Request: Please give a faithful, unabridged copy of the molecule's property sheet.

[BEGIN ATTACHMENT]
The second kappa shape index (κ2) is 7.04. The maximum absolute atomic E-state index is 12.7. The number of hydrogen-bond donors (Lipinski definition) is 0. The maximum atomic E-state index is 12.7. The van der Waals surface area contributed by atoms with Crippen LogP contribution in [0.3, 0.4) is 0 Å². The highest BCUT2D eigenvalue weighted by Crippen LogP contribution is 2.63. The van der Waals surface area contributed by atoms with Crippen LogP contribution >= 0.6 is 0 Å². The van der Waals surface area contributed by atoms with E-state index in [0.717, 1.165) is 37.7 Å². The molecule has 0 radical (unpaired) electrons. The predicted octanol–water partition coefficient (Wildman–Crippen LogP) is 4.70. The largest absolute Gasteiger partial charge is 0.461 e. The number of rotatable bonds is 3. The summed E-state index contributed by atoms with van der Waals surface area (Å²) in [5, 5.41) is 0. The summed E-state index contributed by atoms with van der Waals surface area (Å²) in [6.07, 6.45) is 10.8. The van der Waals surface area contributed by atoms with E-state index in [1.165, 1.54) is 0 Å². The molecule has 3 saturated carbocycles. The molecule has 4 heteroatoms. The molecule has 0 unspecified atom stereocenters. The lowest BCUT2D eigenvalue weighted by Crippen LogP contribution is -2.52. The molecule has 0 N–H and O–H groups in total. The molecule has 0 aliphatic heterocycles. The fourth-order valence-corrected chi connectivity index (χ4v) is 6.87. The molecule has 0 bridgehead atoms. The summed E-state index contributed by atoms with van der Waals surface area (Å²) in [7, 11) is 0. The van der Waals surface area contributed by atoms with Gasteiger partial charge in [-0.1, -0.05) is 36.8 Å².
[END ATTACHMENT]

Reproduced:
The second kappa shape index (κ2) is 7.04. The maximum absolute atomic E-state index is 12.7. The number of hydrogen-bond donors (Lipinski definition) is 0. The maximum atomic E-state index is 12.7. The van der Waals surface area contributed by atoms with Crippen LogP contribution in [0.3, 0.4) is 0 Å². The highest BCUT2D eigenvalue weighted by Crippen LogP contribution is 2.63. The van der Waals surface area contributed by atoms with Crippen LogP contribution >= 0.6 is 0 Å². The van der Waals surface area contributed by atoms with E-state index in [0.717, 1.165) is 37.7 Å². The molecule has 0 radical (unpaired) electrons. The predicted octanol–water partition coefficient (Wildman–Crippen LogP) is 4.70. The largest absolute Gasteiger partial charge is 0.461 e. The number of rotatable bonds is 3. The summed E-state index contributed by atoms with van der Waals surface area (Å²) in [5, 5.41) is 0. The summed E-state index contributed by atoms with van der Waals surface area (Å²) in [6.07, 6.45) is 10.8. The van der Waals surface area contributed by atoms with E-state index in [1.165, 1.54) is 0 Å². The molecule has 3 saturated carbocycles. The molecule has 4 heteroatoms. The molecule has 0 unspecified atom stereocenters. The lowest BCUT2D eigenvalue weighted by Crippen LogP contribution is -2.52. The molecule has 0 N–H and O–H groups in total. The molecule has 0 aliphatic heterocycles. The fourth-order valence-corrected chi connectivity index (χ4v) is 6.87. The molecule has 0 bridgehead atoms. The summed E-state index contributed by atoms with van der Waals surface area (Å²) in [7, 11) is 0. The van der Waals surface area contributed by atoms with Gasteiger partial charge in [-0.1, -0.05) is 36.8 Å².